The Yamatane Museum of Art is a private art museum in Ebisu. It specializes in a style of painting called nihonga, which uses traditional Japanese painting techniques and materials.

If you are interested in nihonga, then the Yamatane’s collection is considered very good. There’s no permanent exhibition; instead, thematic exhibitions are staged several times a year, drawing from the permanent collection.

What should I see at the Yamatane Museum of Art?

The Yamatane’s collection includes some famous works of nihonga, such as Dancing in the Flames and Camellia Petals Scattering, by Hayami Gyoshū (1894–1934), and Tabby Cat, by Takeuchi Seihō (1864–1942). The selection of works on display depends on the current exhibition, which is often seasonal. However, there are usually at least two or three famous works included in each exhibition.

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How much time do I need to see the Yamatane Museum of Art?

Exhibitions are compact enough to see in a couple of hours. Make a whole morning or afternoon out of it with a stop in the Yamatane’s cafe. Cafe Tsubaki serves original wagashi (Japanese-style sweets), from nearby Kikuya in Aoyama, that are inspired by some of the museum’s famous paintings. A sweets set with matcha costs ¥1,250.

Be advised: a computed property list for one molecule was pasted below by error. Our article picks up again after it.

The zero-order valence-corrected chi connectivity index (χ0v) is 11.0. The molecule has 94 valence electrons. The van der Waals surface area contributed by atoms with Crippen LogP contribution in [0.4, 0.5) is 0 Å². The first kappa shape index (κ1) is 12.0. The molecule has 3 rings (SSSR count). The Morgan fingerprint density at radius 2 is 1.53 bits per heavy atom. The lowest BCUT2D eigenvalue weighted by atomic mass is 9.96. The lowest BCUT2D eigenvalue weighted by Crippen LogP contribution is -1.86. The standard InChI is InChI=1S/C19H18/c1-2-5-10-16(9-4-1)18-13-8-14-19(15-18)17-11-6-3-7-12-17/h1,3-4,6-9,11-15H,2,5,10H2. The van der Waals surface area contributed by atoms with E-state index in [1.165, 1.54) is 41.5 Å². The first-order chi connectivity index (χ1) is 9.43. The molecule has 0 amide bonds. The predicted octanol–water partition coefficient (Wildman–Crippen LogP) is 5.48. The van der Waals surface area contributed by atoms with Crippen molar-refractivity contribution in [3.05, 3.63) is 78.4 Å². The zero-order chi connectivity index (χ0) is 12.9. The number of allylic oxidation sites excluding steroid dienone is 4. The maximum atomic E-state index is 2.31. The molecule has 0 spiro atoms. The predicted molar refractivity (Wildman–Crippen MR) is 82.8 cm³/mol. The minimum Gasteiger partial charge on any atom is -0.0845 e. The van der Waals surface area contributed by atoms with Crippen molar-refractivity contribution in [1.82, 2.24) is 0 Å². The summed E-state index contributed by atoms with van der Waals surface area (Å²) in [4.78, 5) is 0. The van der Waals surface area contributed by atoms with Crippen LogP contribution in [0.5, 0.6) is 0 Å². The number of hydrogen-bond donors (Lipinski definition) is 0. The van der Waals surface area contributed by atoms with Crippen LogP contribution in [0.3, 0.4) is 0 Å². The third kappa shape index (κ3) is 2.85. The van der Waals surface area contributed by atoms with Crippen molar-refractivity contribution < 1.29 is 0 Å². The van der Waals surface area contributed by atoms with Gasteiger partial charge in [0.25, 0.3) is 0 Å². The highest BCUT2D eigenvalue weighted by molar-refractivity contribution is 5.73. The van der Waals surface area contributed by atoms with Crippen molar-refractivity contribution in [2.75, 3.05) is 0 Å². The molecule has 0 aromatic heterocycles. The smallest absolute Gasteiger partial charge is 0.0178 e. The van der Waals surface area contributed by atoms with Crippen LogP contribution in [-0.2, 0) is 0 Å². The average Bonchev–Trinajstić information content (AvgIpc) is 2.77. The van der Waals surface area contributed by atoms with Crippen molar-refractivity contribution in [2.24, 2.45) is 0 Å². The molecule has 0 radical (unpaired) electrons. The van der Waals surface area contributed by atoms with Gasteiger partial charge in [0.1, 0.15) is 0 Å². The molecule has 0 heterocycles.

What is nihonga?

Nihonga is Japanese-style painting, as opposed to yōga (Western-style painting). The distinction dates to the late 19th century, when Western-style techniques and materials (like oil paints and canvas) were broadly introduced into Japan. Nihonga makes use of materials traditionally used in Japanese painting, such as washi paper or silk, and paints blended from natural pigments and a kind of animal glue. Works may employ traditional themes, or reference the style or styles of one of Japan’s longstanding art schools, such as the Kanō school, but this is not always the case.